Chances are you were home taking a nap for just one hour after haunting the ICU for three consecutive days, or maybe you stepped out for a quick shower, or to get some food and a cup of coffee, or you decided to go home for a quick change of clothes, and that’s when they left you.
Or maybe you said something hurtful to them—you snapped at them or said something mean in the spur of moment, and even if you were 100 percent correct in what you said, given that your loved one is dying, does your being right really matter? Maybe you were bone-tired and that’s what made you say something mean. When the tragedy is happening, these petty things will slip your mind. But in the days and weeks and months afterward, these small things will haunt you and you will feel racked with guilt at how awful you were to the one who died. You didn’t mean to be…you just were.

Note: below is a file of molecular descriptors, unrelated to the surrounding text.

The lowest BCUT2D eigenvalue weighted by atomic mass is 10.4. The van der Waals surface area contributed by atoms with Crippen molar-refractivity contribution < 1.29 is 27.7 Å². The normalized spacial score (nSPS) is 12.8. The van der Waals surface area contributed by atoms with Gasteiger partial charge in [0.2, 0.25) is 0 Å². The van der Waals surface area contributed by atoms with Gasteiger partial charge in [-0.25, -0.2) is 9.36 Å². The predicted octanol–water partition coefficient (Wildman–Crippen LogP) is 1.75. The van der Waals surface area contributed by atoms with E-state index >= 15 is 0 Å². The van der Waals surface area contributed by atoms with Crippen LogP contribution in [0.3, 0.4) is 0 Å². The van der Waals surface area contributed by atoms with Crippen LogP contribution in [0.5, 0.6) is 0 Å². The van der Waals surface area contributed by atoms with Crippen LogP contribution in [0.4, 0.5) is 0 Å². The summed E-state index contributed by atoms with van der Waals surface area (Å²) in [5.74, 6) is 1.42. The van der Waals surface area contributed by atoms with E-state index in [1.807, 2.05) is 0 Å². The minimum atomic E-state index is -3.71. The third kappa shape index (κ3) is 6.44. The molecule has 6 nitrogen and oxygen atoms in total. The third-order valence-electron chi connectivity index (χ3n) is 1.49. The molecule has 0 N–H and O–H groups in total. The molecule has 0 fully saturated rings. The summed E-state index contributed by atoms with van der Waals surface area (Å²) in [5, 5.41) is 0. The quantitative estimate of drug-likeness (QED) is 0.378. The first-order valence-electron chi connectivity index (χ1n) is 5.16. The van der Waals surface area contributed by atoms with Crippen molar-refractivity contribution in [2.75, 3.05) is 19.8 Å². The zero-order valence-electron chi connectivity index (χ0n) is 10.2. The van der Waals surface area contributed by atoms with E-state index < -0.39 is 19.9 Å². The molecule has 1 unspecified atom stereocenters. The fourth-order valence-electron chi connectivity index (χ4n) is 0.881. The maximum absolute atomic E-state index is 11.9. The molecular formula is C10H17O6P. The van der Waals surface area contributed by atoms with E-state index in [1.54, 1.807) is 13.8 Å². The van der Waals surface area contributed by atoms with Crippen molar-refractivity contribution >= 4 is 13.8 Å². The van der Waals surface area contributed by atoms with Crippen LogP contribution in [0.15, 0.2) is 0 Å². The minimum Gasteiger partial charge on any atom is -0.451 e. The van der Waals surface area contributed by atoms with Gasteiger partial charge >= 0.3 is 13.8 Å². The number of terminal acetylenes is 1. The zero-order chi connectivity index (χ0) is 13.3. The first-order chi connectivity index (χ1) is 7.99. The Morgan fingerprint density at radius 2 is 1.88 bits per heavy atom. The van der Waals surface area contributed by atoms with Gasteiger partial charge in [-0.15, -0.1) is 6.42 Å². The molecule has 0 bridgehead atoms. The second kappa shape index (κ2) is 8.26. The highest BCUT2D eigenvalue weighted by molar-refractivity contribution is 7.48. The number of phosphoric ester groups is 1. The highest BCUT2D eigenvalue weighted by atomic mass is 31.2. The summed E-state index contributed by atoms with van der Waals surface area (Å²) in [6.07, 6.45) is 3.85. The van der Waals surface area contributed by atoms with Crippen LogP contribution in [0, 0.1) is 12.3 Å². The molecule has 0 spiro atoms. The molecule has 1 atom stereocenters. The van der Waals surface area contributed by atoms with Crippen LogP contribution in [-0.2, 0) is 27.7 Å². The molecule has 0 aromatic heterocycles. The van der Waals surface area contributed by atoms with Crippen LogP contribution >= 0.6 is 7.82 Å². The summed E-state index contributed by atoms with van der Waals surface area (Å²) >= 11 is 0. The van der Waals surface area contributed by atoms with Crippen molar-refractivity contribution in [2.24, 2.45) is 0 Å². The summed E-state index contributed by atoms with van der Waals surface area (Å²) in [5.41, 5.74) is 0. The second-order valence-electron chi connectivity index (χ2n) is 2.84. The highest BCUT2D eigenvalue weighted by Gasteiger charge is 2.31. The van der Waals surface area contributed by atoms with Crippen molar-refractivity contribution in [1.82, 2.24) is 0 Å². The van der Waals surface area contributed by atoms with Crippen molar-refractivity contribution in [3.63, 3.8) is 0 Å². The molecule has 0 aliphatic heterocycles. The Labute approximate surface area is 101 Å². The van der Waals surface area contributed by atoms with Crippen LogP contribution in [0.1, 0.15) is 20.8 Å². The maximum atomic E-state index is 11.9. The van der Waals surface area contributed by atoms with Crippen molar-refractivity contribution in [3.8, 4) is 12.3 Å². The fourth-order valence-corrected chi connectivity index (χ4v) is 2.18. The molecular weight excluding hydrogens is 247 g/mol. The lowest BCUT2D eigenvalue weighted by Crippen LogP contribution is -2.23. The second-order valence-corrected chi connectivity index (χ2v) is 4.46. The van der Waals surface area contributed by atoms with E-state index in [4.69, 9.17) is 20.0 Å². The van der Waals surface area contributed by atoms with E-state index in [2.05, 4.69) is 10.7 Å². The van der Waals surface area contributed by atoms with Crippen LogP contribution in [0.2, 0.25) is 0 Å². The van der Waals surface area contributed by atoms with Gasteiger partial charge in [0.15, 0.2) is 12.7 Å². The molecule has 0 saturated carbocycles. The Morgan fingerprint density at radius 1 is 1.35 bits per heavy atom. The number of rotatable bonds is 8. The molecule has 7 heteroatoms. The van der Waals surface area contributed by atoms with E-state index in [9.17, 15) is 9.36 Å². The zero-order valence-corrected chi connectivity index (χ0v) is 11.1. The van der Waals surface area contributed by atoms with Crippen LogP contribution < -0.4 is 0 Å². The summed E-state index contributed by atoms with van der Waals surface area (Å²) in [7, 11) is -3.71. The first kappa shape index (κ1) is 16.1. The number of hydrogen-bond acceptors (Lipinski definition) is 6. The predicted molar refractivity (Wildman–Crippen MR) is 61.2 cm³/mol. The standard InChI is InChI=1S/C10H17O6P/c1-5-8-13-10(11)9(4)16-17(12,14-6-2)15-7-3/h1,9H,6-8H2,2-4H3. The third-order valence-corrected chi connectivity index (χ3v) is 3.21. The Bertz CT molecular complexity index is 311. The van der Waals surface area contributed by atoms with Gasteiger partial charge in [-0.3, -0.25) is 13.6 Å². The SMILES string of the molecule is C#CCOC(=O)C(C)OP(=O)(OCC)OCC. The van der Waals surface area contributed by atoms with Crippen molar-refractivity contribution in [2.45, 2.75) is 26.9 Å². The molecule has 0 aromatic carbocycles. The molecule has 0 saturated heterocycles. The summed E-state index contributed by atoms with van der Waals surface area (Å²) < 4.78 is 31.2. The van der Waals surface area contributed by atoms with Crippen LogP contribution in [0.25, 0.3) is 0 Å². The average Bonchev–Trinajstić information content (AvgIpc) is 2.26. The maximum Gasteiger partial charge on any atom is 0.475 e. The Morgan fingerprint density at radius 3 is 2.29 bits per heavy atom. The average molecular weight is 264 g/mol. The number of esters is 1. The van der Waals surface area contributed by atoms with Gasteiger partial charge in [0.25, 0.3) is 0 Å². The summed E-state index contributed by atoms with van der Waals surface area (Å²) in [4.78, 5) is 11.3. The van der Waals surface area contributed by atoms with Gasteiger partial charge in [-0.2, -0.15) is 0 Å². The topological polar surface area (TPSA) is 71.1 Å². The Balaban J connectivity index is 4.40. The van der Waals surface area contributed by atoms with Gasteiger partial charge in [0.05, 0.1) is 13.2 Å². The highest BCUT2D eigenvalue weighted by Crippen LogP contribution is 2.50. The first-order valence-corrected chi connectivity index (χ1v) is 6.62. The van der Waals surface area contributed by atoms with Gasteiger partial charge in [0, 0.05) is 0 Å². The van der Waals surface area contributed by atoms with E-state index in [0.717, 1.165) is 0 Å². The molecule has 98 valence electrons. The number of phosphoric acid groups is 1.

The bad news? It will probably haunt you forever. The good news? Maybe, just maybe, if they were really sick, they didn’t remember any of what happened at the end. Or you can take comfort from knowing that no matter what you said, your loved ones will always forgive you. At least that’s what my closest friends and therapists have told me, and I’m choosing to believe them.
So, no—there are no clean endings. The end will always be messy.
2. Bank your apologies.
This brings me to the next key aspect of the grieving process and something you should do well before your loved one leaves you: bank your apologies.
This is beyond important and beyond the “getting closure” sh*t that people often toss around. Sure, get closure if you can, but what you should do is say what you need to say to this person while they’re still alive. Don’t wait until it’s too late.
You have simmering, raging anger about something they did? Don’t be a dick and yell and scream. But say what you need to say to your loved one. Say it quietly, slowly, firmly.